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94 Improving Safety-Related Rules Compliance in the Public Transportation Industry a confidential, voluntary safety reporting system for pilots, air traffic controllers, and any other per- sonnel working in safety-critical operations within the NAS. Additionally, it featured what was then referred to as limited immunity from the FAA's disciplinary system of potential fines and certifi- cate action, with certain caveats. The objective of the program was to gather data on violations or flight incidents that may never have surfaced. As this data was reported, general trends and poten- tial safety deficiencies could be uncovered. ASRS has evolved into a highly successful program gen- erating nearly 49,000 safety reports during calendar year 2009. Staffing for the system is made up of highly skilled pilots, air traffic controllers, mechanics, and psychologists knowledgeable in the field of human factors. These employees serve as ana- lysts that review each report as it enters the system. An analyst conducts an initial review, screen- ing the reports for actionable items. If a hazardous situation is identified, a resultant safety alert is issued. The analyst then identifies multiple reports of the same incident and cross-references the related reports. Then the analyst codes the event using the ASRS coding taxonomy. The tax- onomy has a minimal number of error and causal categories. When asked why the ASRS team does not use a more comprehensive taxonomy, the director replied that information may become obscured by an overabundance of categories. The incident narrative, although de-identified, serves to provide additional information when the initial taxonomic categories do not provide sufficient information. After coding an incident, an analyst will clarify (if necessary) any information with the reporter during a callback. After this, the report is de-identified, submitted to a quality check, and entered into the system. All original documentation is destroyed. De-identification is an important part of the process that is more than just removing the names of individuals and locations referenced in the reports. This process requires a trained professional to be able to identify potential con- textual cues in the report that may identify the reporter. As such, de-identification requires intense scrutiny by individuals who can spot potentially identifying information that an untrained indi- vidual might not recognize. The information gleaned from ASRS can be accessed via many different sources. The data are available for public download online as well as through specific search requests submitted to ASRS staff. Many safety researchers use the information from ASRS to conduct archival analyses of safety issues in the NAS. In addition, ASRS staff conducts quick response analyses for govern- ment agencies such as the FAA, NTSB, NASA, and Congress. CALLBACK, a monthly newsletter, provides valuable safety information to pilots and air traffic controllers. Aviation Safety Action Program The next iteration in the development of voluntary safety reporting systems came with the Alti- tude Awareness Program. Prior to this, a group of senior executives from all facets of aviation and the FAA formed the beginnings of what is now the Commercial Aviation Safety Team (CAST), a group that examines all aspects of flight safety from a comprehensive viewpoint. At the time, the most common flight safety issue was altitude deviations. In order to gather more data to deter- mine the causes of these deviations, from a pilot and air traffic control perspective, a program was developed that would gather altitude deviation data from voluntary reporting. Again, limited immunity was given in order to increase the reporting level and data collection. The program became highly successful, generating a large amount of data. In addition, the program also began to take the factual data and from that examine why the deviations were occurring. This reporting program was very successful in reducing altitude violations, because with the data from the confidential voluntary reports, not only what happened but also the ability to see why these deviations happened became possible. In addition, data that ordinarily would never have surfaced with the current inspection systems was collected in great detail. Again, the basic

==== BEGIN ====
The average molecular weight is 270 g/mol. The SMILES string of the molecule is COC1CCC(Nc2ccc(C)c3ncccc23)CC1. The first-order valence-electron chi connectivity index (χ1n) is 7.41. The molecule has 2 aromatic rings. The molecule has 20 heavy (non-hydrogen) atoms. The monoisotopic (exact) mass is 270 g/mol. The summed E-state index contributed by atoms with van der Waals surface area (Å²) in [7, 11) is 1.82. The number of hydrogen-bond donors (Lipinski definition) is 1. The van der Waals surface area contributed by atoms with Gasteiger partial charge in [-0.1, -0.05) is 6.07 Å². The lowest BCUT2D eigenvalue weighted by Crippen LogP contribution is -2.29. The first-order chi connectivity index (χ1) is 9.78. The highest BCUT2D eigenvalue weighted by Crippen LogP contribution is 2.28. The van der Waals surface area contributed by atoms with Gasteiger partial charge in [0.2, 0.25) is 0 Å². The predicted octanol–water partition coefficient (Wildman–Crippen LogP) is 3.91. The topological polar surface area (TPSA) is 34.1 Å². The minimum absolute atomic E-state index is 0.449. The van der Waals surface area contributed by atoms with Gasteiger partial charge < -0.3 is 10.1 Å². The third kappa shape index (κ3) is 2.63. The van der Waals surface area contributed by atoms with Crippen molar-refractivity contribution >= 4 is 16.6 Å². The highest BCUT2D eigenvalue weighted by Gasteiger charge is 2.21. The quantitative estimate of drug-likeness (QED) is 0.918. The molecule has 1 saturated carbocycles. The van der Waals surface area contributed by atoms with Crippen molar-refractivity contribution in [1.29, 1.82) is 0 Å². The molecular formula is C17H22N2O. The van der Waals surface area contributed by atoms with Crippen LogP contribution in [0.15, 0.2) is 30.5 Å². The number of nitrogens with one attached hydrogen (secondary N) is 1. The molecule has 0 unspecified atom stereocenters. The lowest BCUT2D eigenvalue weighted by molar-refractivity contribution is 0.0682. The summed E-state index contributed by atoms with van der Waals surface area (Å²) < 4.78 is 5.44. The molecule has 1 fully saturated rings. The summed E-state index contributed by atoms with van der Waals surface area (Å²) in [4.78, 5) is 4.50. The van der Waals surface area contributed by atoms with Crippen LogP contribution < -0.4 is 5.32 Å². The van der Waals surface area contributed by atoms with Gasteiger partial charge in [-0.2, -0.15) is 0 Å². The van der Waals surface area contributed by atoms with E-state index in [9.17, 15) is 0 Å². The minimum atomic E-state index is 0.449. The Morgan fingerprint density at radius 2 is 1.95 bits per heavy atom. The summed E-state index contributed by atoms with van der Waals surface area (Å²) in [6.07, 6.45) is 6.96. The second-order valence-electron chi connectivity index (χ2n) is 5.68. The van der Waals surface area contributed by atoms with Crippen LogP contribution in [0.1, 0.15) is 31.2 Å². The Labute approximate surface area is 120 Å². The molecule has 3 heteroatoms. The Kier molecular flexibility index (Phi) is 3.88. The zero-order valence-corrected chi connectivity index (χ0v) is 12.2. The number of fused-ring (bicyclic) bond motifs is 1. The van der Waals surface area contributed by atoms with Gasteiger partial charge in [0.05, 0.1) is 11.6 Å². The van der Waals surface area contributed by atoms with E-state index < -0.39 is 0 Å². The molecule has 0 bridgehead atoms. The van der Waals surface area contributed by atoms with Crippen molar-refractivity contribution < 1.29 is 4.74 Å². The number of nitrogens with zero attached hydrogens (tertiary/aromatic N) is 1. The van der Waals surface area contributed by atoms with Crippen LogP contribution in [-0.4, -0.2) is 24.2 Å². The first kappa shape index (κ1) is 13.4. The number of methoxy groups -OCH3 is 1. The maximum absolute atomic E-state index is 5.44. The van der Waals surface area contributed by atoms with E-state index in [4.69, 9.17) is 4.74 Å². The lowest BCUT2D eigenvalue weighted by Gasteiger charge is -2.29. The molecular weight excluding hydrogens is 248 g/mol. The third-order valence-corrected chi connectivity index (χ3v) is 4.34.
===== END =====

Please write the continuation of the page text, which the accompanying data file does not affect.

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Safety Reporting Systems 95 elements that made the data gathering successful were the voluntary and confidential aspects of the CAST reporting system and the limited immunity from the standard FAA enforcement pro- cedures. Based on the success of the Altitude Awareness Program, the CAST group began to dis- cuss some kind of similar voluntary reporting system that would cover all aviation events. The CAST group envisioned a total reporting system that would include any safety incident or con- cern. The complexity of this, however, would dictate a more formal system for the future. These initial discussions are what eventually led to ASAP. Establishing a formal safety reporting system required a pilot implementation. In the mid- 1990s, the FAA, American Airlines, and the Allied Pilots Association were enthusiastic with the initial intent of the program, especially in light of the successful Altitude Awareness Program. Nonetheless, each party had its own individual concerns with the new system (see Table 23). The pilots' union was concerned with the confidentiality of the reports, as well as protection from discipline by the FAA and airline management. Management voiced concerns regarding liabil- ity for any of the reported incidents, as well as any possible tarnish to their public image. The FAA had concerns regarding how to deal with violations of the FAR, as well as the perception that any immunity from prosecution would be perceived as excessive leniency, since this immu- nity was often referred to as a get out of jail free card. The key concern that affected all of the stakeholders involved trust between each of the three parties. This program was a distinct departure from the punitive system involving any breach of the airline or FAA regulations. As a result, this involved a substantial change in these relation- ships, and was difficult for many of the participants to overcome. In addition, labor found it dif- ficult to believe that the FAA and airline management would really operate differently in this new environment, considering it was such a radical change. Trust among all the parties thus became the overriding concern as the program moved into the test phase. The test phase employed the services of the University of Texas, which had been involved with the design of the program. A pilot implementation with American Airlines led to changes and improvements were made. All parties considered the test phase successful. However, there were still issues to be resolved. Some of the senior FAA personnel and some of its line inspectors were not fully accepting of the program. Senior FAA personnel were not happy with the concept of foregoing enforcement action and particularly the term immunity. Some FAA inspectors, as well as airline pilot management, believed that the program usurped some of their authority. All of these concerns had to be worked out over time, and some elements of them still exist, although today these concerns are pretty well isolated. In terms of administration, a Memorandum of Understanding (MOU) was developed between the FAA and the airline, detailing how the pro- Table 23. ASAP stakeholders concerns. Stakeholder Concerns Labor Confidentiality of the information Protection from discipline by the FAA (fines/certificate action) Protection from discipline by the airline management Airline Management Liability for any reported incidents Public image Federal Aviation Handling an incident that involves a FAR Administration violation Sole source versus non-sole source Appearance of leniency